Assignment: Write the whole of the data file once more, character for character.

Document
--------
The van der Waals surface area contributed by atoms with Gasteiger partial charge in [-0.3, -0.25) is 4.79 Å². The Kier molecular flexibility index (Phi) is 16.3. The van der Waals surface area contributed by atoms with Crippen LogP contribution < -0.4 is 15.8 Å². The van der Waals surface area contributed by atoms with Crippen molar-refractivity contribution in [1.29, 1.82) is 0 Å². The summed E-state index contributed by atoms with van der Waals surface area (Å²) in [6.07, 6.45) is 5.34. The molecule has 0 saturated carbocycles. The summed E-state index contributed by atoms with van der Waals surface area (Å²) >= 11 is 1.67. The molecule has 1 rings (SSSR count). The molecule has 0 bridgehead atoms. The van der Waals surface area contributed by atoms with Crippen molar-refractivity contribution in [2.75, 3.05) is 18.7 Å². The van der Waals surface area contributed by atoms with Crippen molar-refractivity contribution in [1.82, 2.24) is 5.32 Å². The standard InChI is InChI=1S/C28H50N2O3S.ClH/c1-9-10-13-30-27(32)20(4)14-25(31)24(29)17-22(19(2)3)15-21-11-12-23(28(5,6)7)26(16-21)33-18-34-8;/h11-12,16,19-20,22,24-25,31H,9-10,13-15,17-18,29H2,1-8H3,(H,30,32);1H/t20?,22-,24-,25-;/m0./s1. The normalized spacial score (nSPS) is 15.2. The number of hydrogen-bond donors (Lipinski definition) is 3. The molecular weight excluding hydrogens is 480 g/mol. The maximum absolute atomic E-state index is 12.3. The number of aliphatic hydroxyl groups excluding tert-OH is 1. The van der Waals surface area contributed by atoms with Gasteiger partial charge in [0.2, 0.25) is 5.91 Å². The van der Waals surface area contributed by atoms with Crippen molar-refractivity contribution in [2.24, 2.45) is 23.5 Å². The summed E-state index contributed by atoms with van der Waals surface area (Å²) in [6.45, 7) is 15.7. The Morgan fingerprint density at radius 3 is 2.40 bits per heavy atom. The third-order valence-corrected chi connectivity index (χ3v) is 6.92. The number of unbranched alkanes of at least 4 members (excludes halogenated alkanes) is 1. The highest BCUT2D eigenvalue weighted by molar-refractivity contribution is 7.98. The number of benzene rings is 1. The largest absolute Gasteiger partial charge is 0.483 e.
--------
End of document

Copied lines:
The van der Waals surface area contributed by atoms with Gasteiger partial charge in [-0.3, -0.25) is 4.79 Å². The Kier molecular flexibility index (Phi) is 16.3. The van der Waals surface area contributed by atoms with Crippen LogP contribution < -0.4 is 15.8 Å². The van der Waals surface area contributed by atoms with Crippen molar-refractivity contribution in [1.29, 1.82) is 0 Å². The summed E-state index contributed by atoms with van der Waals surface area (Å²) in [6.07, 6.45) is 5.34. The molecule has 0 saturated carbocycles. The summed E-state index contributed by atoms with van der Waals surface area (Å²) >= 11 is 1.67. The molecule has 1 rings (SSSR count). The molecule has 0 bridgehead atoms. The van der Waals surface area contributed by atoms with Crippen molar-refractivity contribution in [2.75, 3.05) is 18.7 Å². The van der Waals surface area contributed by atoms with Crippen molar-refractivity contribution in [1.82, 2.24) is 5.32 Å². The standard InChI is InChI=1S/C28H50N2O3S.ClH/c1-9-10-13-30-27(32)20(4)14-25(31)24(29)17-22(19(2)3)15-21-11-12-23(28(5,6)7)26(16-21)33-18-34-8;/h11-12,16,19-20,22,24-25,31H,9-10,13-15,17-18,29H2,1-8H3,(H,30,32);1H/t20?,22-,24-,25-;/m0./s1. The normalized spacial score (nSPS) is 15.2. The number of hydrogen-bond donors (Lipinski definition) is 3. The molecular weight excluding hydrogens is 480 g/mol. The maximum absolute atomic E-state index is 12.3. The number of aliphatic hydroxyl groups excluding tert-OH is 1. The van der Waals surface area contributed by atoms with Gasteiger partial charge in [0.2, 0.25) is 5.91 Å². The van der Waals surface area contributed by atoms with Crippen molar-refractivity contribution in [2.24, 2.45) is 23.5 Å². The summed E-state index contributed by atoms with van der Waals surface area (Å²) in [6.45, 7) is 15.7. The Morgan fingerprint density at radius 3 is 2.40 bits per heavy atom. The third-order valence-corrected chi connectivity index (χ3v) is 6.92. The number of unbranched alkanes of at least 4 members (excludes halogenated alkanes) is 1. The highest BCUT2D eigenvalue weighted by molar-refractivity contribution is 7.98. The number of benzene rings is 1. The largest absolute Gasteiger partial charge is 0.483 e.